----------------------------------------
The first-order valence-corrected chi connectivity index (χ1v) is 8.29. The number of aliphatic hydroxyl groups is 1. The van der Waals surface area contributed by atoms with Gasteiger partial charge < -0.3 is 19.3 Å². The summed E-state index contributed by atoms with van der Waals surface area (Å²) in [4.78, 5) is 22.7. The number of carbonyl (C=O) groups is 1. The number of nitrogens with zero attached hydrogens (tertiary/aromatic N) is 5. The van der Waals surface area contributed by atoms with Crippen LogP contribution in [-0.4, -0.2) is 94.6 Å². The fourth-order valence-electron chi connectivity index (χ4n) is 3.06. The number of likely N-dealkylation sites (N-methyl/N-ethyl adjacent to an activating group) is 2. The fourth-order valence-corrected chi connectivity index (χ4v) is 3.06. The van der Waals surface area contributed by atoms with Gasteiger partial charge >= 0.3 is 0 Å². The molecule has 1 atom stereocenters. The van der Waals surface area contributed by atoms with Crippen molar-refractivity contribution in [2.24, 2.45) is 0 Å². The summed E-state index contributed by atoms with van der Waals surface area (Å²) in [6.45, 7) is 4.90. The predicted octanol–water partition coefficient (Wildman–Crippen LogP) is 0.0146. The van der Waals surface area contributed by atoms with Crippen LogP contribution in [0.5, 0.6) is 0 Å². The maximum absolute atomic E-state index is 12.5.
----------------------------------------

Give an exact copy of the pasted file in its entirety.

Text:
The first-order valence-corrected chi connectivity index (χ1v) is 8.29. The number of aliphatic hydroxyl groups is 1. The van der Waals surface area contributed by atoms with Gasteiger partial charge < -0.3 is 19.3 Å². The summed E-state index contributed by atoms with van der Waals surface area (Å²) in [4.78, 5) is 22.7. The number of carbonyl (C=O) groups is 1. The number of nitrogens with zero attached hydrogens (tertiary/aromatic N) is 5. The van der Waals surface area contributed by atoms with Crippen LogP contribution in [-0.4, -0.2) is 94.6 Å². The fourth-order valence-electron chi connectivity index (χ4n) is 3.06. The number of likely N-dealkylation sites (N-methyl/N-ethyl adjacent to an activating group) is 2. The fourth-order valence-corrected chi connectivity index (χ4v) is 3.06. The van der Waals surface area contributed by atoms with Gasteiger partial charge >= 0.3 is 0 Å². The molecule has 1 atom stereocenters. The van der Waals surface area contributed by atoms with Crippen molar-refractivity contribution in [2.24, 2.45) is 0 Å². The summed E-state index contributed by atoms with van der Waals surface area (Å²) in [6.45, 7) is 4.90. The predicted octanol–water partition coefficient (Wildman–Crippen LogP) is 0.0146. The van der Waals surface area contributed by atoms with Crippen LogP contribution in [0.5, 0.6) is 0 Å². The maximum absolute atomic E-state index is 12.5.